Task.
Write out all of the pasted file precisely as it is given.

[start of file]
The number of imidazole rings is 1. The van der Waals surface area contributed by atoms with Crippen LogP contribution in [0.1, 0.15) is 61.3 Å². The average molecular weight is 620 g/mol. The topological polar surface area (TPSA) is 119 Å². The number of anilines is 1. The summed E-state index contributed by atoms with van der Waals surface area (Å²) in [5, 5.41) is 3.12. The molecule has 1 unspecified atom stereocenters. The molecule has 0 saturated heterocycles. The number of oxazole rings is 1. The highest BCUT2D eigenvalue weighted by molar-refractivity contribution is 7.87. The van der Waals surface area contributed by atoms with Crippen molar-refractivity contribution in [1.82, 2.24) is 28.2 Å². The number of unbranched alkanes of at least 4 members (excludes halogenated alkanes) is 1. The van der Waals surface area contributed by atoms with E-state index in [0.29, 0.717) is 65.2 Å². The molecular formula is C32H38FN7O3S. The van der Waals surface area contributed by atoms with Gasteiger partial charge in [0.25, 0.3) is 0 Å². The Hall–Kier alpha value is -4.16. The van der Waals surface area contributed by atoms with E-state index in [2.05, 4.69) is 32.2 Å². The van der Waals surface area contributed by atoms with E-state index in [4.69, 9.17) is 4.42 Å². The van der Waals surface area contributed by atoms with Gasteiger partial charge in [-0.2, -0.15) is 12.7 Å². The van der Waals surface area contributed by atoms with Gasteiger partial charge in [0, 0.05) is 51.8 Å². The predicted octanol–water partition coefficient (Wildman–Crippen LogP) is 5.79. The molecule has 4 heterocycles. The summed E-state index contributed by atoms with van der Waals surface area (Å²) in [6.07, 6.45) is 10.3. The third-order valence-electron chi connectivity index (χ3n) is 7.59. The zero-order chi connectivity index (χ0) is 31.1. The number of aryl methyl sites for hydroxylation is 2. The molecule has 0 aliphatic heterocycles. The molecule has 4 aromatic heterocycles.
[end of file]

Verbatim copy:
The number of imidazole rings is 1. The van der Waals surface area contributed by atoms with Crippen LogP contribution in [0.1, 0.15) is 61.3 Å². The average molecular weight is 620 g/mol. The topological polar surface area (TPSA) is 119 Å². The number of anilines is 1. The summed E-state index contributed by atoms with van der Waals surface area (Å²) in [5, 5.41) is 3.12. The molecule has 1 unspecified atom stereocenters. The molecule has 0 saturated heterocycles. The number of oxazole rings is 1. The highest BCUT2D eigenvalue weighted by molar-refractivity contribution is 7.87. The van der Waals surface area contributed by atoms with Crippen molar-refractivity contribution in [1.82, 2.24) is 28.2 Å². The number of unbranched alkanes of at least 4 members (excludes halogenated alkanes) is 1. The van der Waals surface area contributed by atoms with E-state index in [0.29, 0.717) is 65.2 Å². The molecular formula is C32H38FN7O3S. The van der Waals surface area contributed by atoms with Gasteiger partial charge in [0.25, 0.3) is 0 Å². The Hall–Kier alpha value is -4.16. The van der Waals surface area contributed by atoms with E-state index in [2.05, 4.69) is 32.2 Å². The van der Waals surface area contributed by atoms with E-state index in [4.69, 9.17) is 4.42 Å². The van der Waals surface area contributed by atoms with Gasteiger partial charge in [-0.2, -0.15) is 12.7 Å². The van der Waals surface area contributed by atoms with Gasteiger partial charge in [0, 0.05) is 51.8 Å². The predicted octanol–water partition coefficient (Wildman–Crippen LogP) is 5.79. The molecule has 4 heterocycles. The summed E-state index contributed by atoms with van der Waals surface area (Å²) in [6.07, 6.45) is 10.3. The third-order valence-electron chi connectivity index (χ3n) is 7.59. The zero-order chi connectivity index (χ0) is 31.1. The number of aryl methyl sites for hydroxylation is 2. The molecule has 0 aliphatic heterocycles. The molecule has 4 aromatic heterocycles.